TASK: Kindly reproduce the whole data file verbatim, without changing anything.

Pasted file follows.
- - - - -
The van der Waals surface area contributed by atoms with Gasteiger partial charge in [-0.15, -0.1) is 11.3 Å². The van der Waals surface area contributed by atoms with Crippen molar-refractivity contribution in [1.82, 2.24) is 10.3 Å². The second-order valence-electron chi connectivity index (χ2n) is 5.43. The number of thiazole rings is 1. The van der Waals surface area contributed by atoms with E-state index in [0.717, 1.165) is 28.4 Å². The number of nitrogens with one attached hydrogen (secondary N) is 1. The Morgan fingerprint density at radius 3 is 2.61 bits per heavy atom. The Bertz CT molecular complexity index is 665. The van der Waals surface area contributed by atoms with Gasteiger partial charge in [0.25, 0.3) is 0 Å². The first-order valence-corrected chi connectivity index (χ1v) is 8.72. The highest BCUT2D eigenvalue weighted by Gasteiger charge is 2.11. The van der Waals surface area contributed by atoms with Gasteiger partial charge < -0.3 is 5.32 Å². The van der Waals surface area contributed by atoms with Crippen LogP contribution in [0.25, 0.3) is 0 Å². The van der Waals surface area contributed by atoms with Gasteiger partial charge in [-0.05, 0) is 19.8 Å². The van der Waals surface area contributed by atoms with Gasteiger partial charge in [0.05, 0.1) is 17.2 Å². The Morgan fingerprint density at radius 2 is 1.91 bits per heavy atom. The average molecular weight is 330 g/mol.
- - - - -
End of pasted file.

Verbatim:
The van der Waals surface area contributed by atoms with Gasteiger partial charge in [-0.15, -0.1) is 11.3 Å². The van der Waals surface area contributed by atoms with Crippen molar-refractivity contribution in [1.82, 2.24) is 10.3 Å². The second-order valence-electron chi connectivity index (χ2n) is 5.43. The number of thiazole rings is 1. The van der Waals surface area contributed by atoms with E-state index in [0.717, 1.165) is 28.4 Å². The number of nitrogens with one attached hydrogen (secondary N) is 1. The Morgan fingerprint density at radius 3 is 2.61 bits per heavy atom. The Bertz CT molecular complexity index is 665. The van der Waals surface area contributed by atoms with Gasteiger partial charge in [0.25, 0.3) is 0 Å². The first-order valence-corrected chi connectivity index (χ1v) is 8.72. The highest BCUT2D eigenvalue weighted by Gasteiger charge is 2.11. The van der Waals surface area contributed by atoms with Gasteiger partial charge < -0.3 is 5.32 Å². The van der Waals surface area contributed by atoms with Crippen LogP contribution in [0.25, 0.3) is 0 Å². The van der Waals surface area contributed by atoms with Gasteiger partial charge in [-0.05, 0) is 19.8 Å². The van der Waals surface area contributed by atoms with Gasteiger partial charge in [0.05, 0.1) is 17.2 Å². The Morgan fingerprint density at radius 2 is 1.91 bits per heavy atom. The average molecular weight is 330 g/mol.